The Christian Science Monitor : 2020-12-07

15 : 15 : 15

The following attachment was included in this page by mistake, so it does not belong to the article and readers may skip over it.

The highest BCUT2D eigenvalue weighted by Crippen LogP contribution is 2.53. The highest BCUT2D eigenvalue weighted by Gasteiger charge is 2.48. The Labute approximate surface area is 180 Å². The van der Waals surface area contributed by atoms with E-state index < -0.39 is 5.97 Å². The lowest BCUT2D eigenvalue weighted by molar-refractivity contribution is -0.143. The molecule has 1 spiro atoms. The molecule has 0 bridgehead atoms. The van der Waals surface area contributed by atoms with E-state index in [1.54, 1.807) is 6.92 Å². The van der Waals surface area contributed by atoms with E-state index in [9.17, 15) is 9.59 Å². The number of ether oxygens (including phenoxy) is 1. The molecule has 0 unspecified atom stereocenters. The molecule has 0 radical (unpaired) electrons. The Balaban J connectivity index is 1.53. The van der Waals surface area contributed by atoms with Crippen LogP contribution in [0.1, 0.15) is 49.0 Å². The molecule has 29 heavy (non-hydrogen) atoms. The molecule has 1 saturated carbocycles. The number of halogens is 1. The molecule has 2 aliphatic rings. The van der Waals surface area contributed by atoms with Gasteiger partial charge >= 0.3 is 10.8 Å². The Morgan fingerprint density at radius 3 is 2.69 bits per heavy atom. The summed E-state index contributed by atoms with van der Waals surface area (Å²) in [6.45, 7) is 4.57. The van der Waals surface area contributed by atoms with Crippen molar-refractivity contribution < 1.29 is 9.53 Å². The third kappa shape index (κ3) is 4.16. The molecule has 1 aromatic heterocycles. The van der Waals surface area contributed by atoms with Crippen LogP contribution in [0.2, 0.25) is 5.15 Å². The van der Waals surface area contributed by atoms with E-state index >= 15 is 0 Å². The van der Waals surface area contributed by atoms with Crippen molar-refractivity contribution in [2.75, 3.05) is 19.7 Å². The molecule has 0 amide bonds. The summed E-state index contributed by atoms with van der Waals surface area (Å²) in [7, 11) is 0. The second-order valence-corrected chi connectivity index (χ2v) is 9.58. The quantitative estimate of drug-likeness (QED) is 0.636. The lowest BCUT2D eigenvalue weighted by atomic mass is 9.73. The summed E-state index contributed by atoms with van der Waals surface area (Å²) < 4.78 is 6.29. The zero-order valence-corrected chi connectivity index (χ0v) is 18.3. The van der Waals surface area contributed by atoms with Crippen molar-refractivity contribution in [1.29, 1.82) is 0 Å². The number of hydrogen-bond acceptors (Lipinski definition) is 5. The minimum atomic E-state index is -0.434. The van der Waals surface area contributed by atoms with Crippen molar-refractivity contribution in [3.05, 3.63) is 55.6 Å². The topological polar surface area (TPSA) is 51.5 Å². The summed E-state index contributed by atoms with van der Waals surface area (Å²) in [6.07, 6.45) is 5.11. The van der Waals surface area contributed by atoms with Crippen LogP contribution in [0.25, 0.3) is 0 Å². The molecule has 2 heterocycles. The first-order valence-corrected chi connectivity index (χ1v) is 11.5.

THE EXPLAINER Why preelectio­n polls faltered again A majority of opinion polls showed Democrat Joe Biden leading President Donald Trump by a wide margin in the run-up to the Nov. 3 election. But President-elect Biden’s winning margins in battlegrou­nd states like Wisconsin and Michigan proved to be much narrower than the polls predicted. Similarly, many Democrats in congressio­nal races underperfo­rmed their polls. Critics say the polling industry has failed to learn after its misses in the 2016 presidenti­al election. Q: How wrong were the 2020 polls? In terms of the overall vote, not as much as you might think. The final RealClearP­olitics average of polls had former Vice President Biden ahead by 7.2 percentage points. Similarly, FiveThirty­Eight projected a margin of victory for Mr. Biden of 8.4 points. Mr. Biden is currently ahead by about 4 percentage points. The average polling error for presidenti­al elections since 1968 was 3 points, according to FiveThirty­Eight. The spread between polls and the actual outcome could end up within or near normal margins of error, once all states are finished counting and certifying votes. Where the polls erred more was in battlegrou­nd states that both candidates needed to win. The final RealClearP­olitics average for Wisconsin predicted a 7-point win for Mr. Biden, with smaller margins in Michigan and Pennsylvan­ia. Most polls also had shown little change during the campaign, suggesting that Mr. Biden’s advantage was stable. In the end, his victories in these three crucial states were thin; Wisconsin was won by about 20,000 votes. In Maine, Republican Sen. Susan Collins won by 9 points although polls favored challenger Sara Gideon. What the polling inaccuraci­es have in common is a direction of travel: Support for Democratic candidates was often wildly overestima­ted. JONATHAN DRAKE/REUTERS NOT EASY TO PREDICT: Pollsters may have had trouble estimating the extent of this year’s turnout – and the balance between early voters (like these in Durham, North Carolina) and Election Day voters. Mr. Trump’s Electoral College victory, in part because their surveys didn’t include enough non-college-educated voters and underestim­ated the turnout in rural areas. In the aftermath, surveys were adjusted to account for these demographi­cs. This year, pollsters may have been thrown off by high turnout and the popularity of mail-in and early voting during a pandemic. Early voting meant that preelectio­n surveys could identify more actual voters as opposed to likely voters. This may have led to a pro-Biden bias in their sample, since fewer Republican­s voted in advance. Michael Traugott, a research professor emeritus at the University of Michigan, compares it to a cake recipe in which the ingredient­s are listed correctly but their proportion is unknown. “The portion of the recipe that was early voting was too large,” he says. Conservati­ves have sometimes argued that pollsters missed Mr. Trump’s support because respondent­s were reluctant to state their preference, knowing that it may be socially unacceptab­le. Studies have failed to replicate the “shy Trump voter” hypothesis. A bigger factor may be that some Trump supporters shun surveys because they don’t trust pollsters. Q: Has polling become more difficult? Caller ID and call blocking has made it harder to conduct live surveys. Some polling agencies rely more on robocalls; others have turned to online surveys that may not be as reliable. This drives up the cost of polling and may contribute to polling errors, though it was already a factor in 2018 when more of the midterm polling was accurate. However, this year the pandemic led to higher response rates since more voters were at home, says David Paleologos, director of the Suffolk University Political Research Center. “We were finishing projects a day earlier than scheduled,” he says. Voters seemed happy to talk to a pollster, perhaps because they were tired of talking politics with others in their household. But as noted, the propensity of voters to respond to polls isn’t equally distribute­d. The bias in surveys may reflect Democrats being overrepres­ented, as Trump voters with lower levels of social trust are harder to poll. Q: What’s behind these misses? Accurate polling rests on two critical calculatio­ns: The makeup of the electorate and which eligible voters are most likely to cast ballots. These calculatio­ns allow polling agencies to weigh the responses to surveys and project the outcome of an actual election. In 2016, most state polls failed to predict – Simon Montlake / Staff writer THE CHRISTIAN SCIENCE MONITOR WEEKLY | DECEMBER 7, 2020 15 PRINTED AND DISTRIBUTE­D BY PRESSREADE­R PressReade­ +1 604 278 4604 ORIGINAL COPY . ORIGINAL COPY . ORIGINAL COPY . ORIGINAL COPY . ORIGINAL COPY . ORIGINAL COPY COPYRIGHT AND PROTECTED BY APPLICABLE LAW